Ultimately, clubs give up leverage to draftees because they want to sign the best players available. If Houston rates Appel and Gray evenly, then it makes sense to select the guy who will accept a more team-friendly deal. But if the Astros like Appel more than any other 2013 draft prospect, I think they’ll take him and give him a bonus of $6 million or more.
Oscar Taveras for Jurickson Profar: which GM hangs up first? As much as the Rangers love Profar, they have Elvis (Andrus) in the building for next several years and Ian Kinsler signed long term as well. Rather than including Profar in a package of top prospects for Giancarlo Stanton, who presumably would require a nine-figure contract, wouldn’t Texas be better served upgrading its outfield with Taveras while dealing from a position it could afford to liquidate? From the Cardinals’ perspective, the only thing they seem to be missing is a long-term answer at shortstop. They could put Matt Adams at first base and shift Allen Craig to right field after Carlos Beltran’s inevitable departure as a free agent this offseason.
This would be a monster challenge trade if the Rangers gave up Profar (No. 1 on our Top 100 Prospects list and the Cardinals parted with Taveras (No. 3). Prospect-for-prospect deals are exceedingly rare.
The first one that jumps to mind for me happened in January 2002, when the Rangers sent Carlos Pena (No. 5 on our 2002 Top 100) and Mike Venafro to the Athletics for Mario Ramos (No. 49), Jason Hart (No. 59 in 2001), Ryan Ludwick (No. 81 in 2001) and Gerald Laird. Grady Fuson, who had recently joined Texas as assistant GM, had drafted Ramos and Co. as Oakland’s scouting director.
In the last 11 years, only two more prospects ranked in the top five overall have been traded before graduating to the majors with their original organization. And neither Joel Guzman (Dodgers, No. 5 in 2005) and Jesus Montero (Yankees, No. 4 in 2010 and No. 3 in 2011) was involved in an all-prospect transaction. (Clarification: Wil Myers was traded this offseason from the Royals to the Rays, two months before we ranked him as the No. 4 overall prospect.)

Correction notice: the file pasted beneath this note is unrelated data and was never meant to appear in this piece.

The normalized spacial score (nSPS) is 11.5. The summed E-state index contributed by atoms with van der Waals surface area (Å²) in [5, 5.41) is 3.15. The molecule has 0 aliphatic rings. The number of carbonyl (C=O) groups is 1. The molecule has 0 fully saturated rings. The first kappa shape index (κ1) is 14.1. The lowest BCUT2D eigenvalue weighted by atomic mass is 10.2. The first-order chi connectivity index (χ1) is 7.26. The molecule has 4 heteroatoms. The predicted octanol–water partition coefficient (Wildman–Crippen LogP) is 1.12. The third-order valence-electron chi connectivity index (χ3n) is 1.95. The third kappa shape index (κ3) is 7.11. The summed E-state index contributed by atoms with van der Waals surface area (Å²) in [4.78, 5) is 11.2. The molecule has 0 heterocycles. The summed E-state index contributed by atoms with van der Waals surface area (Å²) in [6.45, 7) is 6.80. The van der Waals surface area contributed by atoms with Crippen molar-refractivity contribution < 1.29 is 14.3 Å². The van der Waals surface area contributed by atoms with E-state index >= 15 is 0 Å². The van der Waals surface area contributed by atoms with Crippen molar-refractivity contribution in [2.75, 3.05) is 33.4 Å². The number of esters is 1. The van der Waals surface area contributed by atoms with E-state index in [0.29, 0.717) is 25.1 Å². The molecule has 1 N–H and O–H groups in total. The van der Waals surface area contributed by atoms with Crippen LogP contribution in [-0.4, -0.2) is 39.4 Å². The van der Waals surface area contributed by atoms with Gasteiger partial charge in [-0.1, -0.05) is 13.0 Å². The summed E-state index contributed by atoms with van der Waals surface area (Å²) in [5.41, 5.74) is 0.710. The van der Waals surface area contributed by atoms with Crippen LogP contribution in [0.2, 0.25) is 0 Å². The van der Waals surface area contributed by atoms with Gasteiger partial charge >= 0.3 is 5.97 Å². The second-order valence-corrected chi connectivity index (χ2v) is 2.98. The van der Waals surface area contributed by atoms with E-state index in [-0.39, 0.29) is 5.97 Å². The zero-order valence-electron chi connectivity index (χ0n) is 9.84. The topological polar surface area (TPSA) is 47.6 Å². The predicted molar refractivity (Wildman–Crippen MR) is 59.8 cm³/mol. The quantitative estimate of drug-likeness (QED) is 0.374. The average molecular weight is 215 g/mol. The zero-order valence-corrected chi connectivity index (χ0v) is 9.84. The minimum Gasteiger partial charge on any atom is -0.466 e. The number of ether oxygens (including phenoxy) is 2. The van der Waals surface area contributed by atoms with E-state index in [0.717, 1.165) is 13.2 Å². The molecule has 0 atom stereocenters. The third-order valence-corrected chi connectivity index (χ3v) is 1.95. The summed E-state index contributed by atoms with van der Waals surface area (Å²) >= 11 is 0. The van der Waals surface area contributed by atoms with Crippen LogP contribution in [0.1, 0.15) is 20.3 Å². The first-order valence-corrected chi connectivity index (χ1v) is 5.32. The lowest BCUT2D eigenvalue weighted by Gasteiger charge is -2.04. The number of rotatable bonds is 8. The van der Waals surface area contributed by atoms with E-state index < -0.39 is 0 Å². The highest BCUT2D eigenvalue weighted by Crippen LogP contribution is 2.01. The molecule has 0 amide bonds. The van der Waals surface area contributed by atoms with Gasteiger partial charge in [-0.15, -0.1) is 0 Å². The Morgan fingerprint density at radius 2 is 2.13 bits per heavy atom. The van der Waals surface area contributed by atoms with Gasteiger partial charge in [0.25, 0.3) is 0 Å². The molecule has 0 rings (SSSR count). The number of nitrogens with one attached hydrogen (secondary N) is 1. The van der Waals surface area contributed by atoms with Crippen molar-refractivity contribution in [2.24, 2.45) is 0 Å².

Interestingly, Cardinals GM John Mozeliak said during a radio interview that he’d have to consider a Profar-for-Taveras trade if the Rangers proposed it. Texas GM Jon Daniels hasn’t commented publicly, but I think he’d be the first to turn down the deal.
While he’s blocked by Andrus, who’s locked up at least through 2018, Profar still offers tremendous value at a position that’s very difficult to fill. He could play second base, allowing Kinsler to fill a void at first base or in the outfield. Perhaps Profar could become the long-term center fielder the Rangers are looking for. Considering that it’s World Series or bust for Texas, he’d be invaluable if Andrus sustained a serious injury and also could help land Stanton or another major league star who came onto the market if the Rangers so desired.
I also don’t believe St. Louis would be in a hurry to give up the best hitting prospect in the minors, even for Profar. Prospects are like children—everyone loves their own more than anyone else’s. The Cardinals seem content to see what they have at shortstop in Pete Kozma, Ryan Jackson and Greg Garcia and wait for an opening to develop for Taveras. He can’t match Profar for positional value—I’m not sold that Taveras is a center fielder, either—but has more offensive upside.
The Red Sox seem very deep at shortstop with Stephen Drew in Boston and Jose Iglesias finally starting to hit at the start of the season before getting sent to Triple-A. Xander Bogaerts is one of baseball’s best prospects, and the Red Sox also have Deven Marrero and Jose Vinicio. Who’s the shortstop of the future?
Don’t forget Tzu-Wei Lin, who signed for $2.05 million out of Taiwan last June, and slick-fielding Cleuluis Rondon. The Red Sox have quality shortstop prospects for every level of their farm system.
I think they’ll cycle through them from the top until they find a keeper. Drew is signed for just this season, after which Iglesias will get the first chance to claim the job. (That opportunity may come sooner if Drew continues to have problems staying healthy.) Iglesias is a defensive wizard, and if he hits enough, he’ll be Boston’s shortstop.
If Iglesias can’t carry his weight offensively, which is a concern despite his .450/.476/.550 performance while Drew was out with a concussion, then the Red Sox will look to Bogaerts. Though his 6-foot-3 frame makes it possible he’ll outgrow shortstop, Bogaerts has the actions, arm strength and athleticism to play there for a while.
I believe Iglesias will provide enough offense, in the context of his outstanding defense, to be a solid regular. Bogaerts has the bat to be a star at any position, and he may head to right field with Iglesias and Will Middlebrooks manning the left side of Boston’s infield. If Iglesias falters and Bogaerts breaks into the majors at shortstop, he’ll eventually move if Marrero, Vinicio or Lin (the fastest player in the system) show they can do enough with the bat.